Healthy forests: the heart of the wild Northwest
Old-growth forests and other wildlands are the heart of the Northwest. Healthy watersheds, mature forests and grasslands go hand-in-hand with healthy, prosperous communities and abundant wildlife.
Ancient forests also provide excellent outdoor recreation opportunities and vital habitat for northern spotted owls, marbled murrelets, Roosevelt elk, salmon, bull trout and a variety of other iconic and imperiled species.
Conservation Northwest was one of the first conservation groups to recognize the value of ecological forest restoration and community collaboration. A flagship program since our founding, through our Forest Field Program we advance the use of the latest scientific research and community collaboration to help restore and protect forests, rivers, and other wildlands while also promoting sustainable forestry and benefiting local communities.
We engage in the design of specific projects, apply our field experience to shape broader policies that affect the national forest and wildlife habitat, and engage collaboratively with other stakeholders to promote landscape-scale restoration of forests and watersheds. Currently, we maintain forest staffers for the Mount Baker-Snoqualmie, Okanogan-Wenatchee and Colville national forests.
We’re among the few regional groups that track forestry projects from concept to completion on-the-ground through our Forest Watch field work, including;
- Verifying riparian widths and timber sale unit boundaries,
- Checking markings on old trees and verifying snag tree protections,
- And ensuring thorough logging road closures as appropriate.
We encourage the Forest Service to adopt responsible management and ecological restoration driven by collaboration and vigorous science to add resilience to vast expanses of forests and wildlife habitats across the Pacific Northwest. We also leverage field examples and expertise into policy through lobbying, media exposure, court rulings, and public support and involvement.
News on our Forest Field Program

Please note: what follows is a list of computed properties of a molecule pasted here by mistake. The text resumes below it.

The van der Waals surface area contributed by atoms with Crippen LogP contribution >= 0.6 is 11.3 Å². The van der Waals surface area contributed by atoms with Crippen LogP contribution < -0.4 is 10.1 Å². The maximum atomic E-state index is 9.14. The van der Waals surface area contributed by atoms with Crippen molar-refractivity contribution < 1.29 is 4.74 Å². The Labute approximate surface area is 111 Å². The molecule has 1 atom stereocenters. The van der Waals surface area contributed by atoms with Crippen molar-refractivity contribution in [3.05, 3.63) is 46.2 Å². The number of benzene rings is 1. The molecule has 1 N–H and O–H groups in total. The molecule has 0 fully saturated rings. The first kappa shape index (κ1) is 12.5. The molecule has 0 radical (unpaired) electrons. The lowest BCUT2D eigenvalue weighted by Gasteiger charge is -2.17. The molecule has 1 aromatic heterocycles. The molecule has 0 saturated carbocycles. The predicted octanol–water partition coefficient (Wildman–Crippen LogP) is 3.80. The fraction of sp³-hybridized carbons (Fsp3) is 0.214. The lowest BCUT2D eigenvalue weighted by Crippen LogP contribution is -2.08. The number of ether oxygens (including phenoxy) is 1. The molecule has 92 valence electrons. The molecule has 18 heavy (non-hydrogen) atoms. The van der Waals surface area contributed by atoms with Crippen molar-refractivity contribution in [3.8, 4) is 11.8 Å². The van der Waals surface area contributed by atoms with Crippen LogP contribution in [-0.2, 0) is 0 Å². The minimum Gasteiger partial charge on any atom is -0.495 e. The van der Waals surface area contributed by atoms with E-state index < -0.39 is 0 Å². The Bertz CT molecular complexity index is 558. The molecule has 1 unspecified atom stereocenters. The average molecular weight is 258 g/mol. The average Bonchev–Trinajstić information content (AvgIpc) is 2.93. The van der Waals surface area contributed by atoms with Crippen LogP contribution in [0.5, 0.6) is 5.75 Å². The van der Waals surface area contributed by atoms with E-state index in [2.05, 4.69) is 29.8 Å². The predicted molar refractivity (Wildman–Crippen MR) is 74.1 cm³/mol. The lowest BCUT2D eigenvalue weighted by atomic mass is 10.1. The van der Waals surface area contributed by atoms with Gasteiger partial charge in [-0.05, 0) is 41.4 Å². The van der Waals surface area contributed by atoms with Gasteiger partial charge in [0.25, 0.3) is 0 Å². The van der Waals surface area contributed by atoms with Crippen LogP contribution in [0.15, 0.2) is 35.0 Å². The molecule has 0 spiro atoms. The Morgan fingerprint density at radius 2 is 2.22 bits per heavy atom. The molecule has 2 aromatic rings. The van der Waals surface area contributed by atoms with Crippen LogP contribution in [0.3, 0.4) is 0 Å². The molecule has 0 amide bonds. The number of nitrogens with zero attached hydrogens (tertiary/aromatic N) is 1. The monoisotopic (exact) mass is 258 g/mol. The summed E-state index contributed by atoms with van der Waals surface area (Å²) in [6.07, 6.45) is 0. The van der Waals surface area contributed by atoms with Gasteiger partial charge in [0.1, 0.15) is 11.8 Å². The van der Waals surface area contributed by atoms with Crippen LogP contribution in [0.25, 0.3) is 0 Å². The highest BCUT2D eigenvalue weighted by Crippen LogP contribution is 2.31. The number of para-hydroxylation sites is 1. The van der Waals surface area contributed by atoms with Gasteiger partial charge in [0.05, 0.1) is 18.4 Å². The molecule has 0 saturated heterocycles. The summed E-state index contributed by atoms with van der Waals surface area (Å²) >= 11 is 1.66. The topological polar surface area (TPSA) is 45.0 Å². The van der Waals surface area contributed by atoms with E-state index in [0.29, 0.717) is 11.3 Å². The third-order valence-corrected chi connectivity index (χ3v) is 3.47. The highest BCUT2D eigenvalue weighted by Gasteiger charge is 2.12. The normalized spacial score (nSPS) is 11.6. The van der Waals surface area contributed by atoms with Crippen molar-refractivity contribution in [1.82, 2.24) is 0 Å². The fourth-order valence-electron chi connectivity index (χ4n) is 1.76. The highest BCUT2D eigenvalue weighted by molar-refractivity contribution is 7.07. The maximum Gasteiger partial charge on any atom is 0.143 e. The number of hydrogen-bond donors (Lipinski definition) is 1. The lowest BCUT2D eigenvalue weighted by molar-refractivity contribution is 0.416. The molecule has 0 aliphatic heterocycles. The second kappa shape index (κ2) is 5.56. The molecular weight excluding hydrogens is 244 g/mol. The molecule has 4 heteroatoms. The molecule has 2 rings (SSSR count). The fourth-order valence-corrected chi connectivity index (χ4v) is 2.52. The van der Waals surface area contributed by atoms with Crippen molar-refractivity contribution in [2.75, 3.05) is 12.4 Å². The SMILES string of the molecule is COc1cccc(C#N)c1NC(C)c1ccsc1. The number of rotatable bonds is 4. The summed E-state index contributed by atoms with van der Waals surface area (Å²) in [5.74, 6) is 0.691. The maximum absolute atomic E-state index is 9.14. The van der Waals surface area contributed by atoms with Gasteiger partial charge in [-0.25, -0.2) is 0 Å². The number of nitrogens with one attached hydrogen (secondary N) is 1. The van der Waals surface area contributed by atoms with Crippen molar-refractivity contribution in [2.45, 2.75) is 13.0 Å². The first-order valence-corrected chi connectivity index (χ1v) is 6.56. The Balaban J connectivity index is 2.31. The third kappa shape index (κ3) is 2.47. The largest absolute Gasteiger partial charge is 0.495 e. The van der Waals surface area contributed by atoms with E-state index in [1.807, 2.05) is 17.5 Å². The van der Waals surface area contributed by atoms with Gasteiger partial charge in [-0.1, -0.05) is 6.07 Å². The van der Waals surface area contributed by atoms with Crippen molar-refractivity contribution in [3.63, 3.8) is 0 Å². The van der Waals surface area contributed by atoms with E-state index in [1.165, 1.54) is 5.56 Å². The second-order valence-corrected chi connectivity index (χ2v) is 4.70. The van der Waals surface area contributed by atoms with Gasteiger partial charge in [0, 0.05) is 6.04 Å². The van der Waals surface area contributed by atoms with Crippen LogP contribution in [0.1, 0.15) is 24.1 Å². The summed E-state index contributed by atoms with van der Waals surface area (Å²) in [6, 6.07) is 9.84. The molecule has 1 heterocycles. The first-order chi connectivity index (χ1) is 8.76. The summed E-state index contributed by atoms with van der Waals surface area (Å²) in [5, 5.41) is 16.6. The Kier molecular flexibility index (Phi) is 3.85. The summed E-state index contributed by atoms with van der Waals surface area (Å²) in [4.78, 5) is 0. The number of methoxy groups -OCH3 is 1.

- July 2018: House Farm Bill poses threat to public forests
- March 2018 update: Forest collaboration makes progress in northeast Washington
- July 2017: Northeast Washington Forest Plan falls short for conservation
- December 2016: Towards ecologically & economically sustainable forest roads
- August 2015: Forest Field Program fights for our trees
- More on forest restoration and our work in local collaboratives
- More on wildfire and it’s role in healthy forests
State Trust Lands
We also work closely with the state Department of Natural Resources, Washington Department of Fish and Wildlife, forestry companies and other conservation organizations to promote ecological management and resilience on state and private forest lands, including State Trust Lands and special places such as the Loomis State Forest, Blanchard Mountain and Lake Whatcom.
We believe that the Washington State Constitution uniquely allows and directs the state to manage its granted lands with a balance of benefits to both the public and specific named beneficiaries. We pursue opportunities to both uphold this principle on the ground and establish it in case law and policy. We expect state trust lands to benefit the public’s interest in clean water and biodiversity including the needs of threatened and endangered species like marbled murrelets and spotted owls.
Since 1989, our Forest Field Program:
- Protects old-growth forests and helps restore younger forests so they can mature into old growth.
- Works with state and federal agencies, elected officials, local residents and other organizations to push for state and regional policies on wildfire that support forest resilience and community preparedness.
- Keeps watch over state and federal public forests and grasslands and objects or appeals risky projects through our Forest Watch effort.
- Advocates for managing federal and state forests for ecological resilience, not purely short term gain.
- Ecologically restores national forests, while supporting efforts to conserve wildlife habitat and working forests on private and state lands.
- Works with local communities and other groups to protect large “snag” trees which provide vital wildlife habitat, while also respecting the needs and desires of people and communities to sustainably harvest firewood.
- Conservation Northwest and our allies work to decommission unsustainable and out-of-use roads and restore and secure both forest and aquatic habitat. We also participate in the Washington Watershed Restoration Initiative and other collaborative efforts to reduce the impact of old forest roads on water quality and wildlife habitat.
- Joins coalitions to work closely with communities to protect and restore forests while also benefiting rural and other communities. This includes leadership in the Northeast Washington Forestry Coalition, the North Central Washington Forest Health Collaborative and other groups.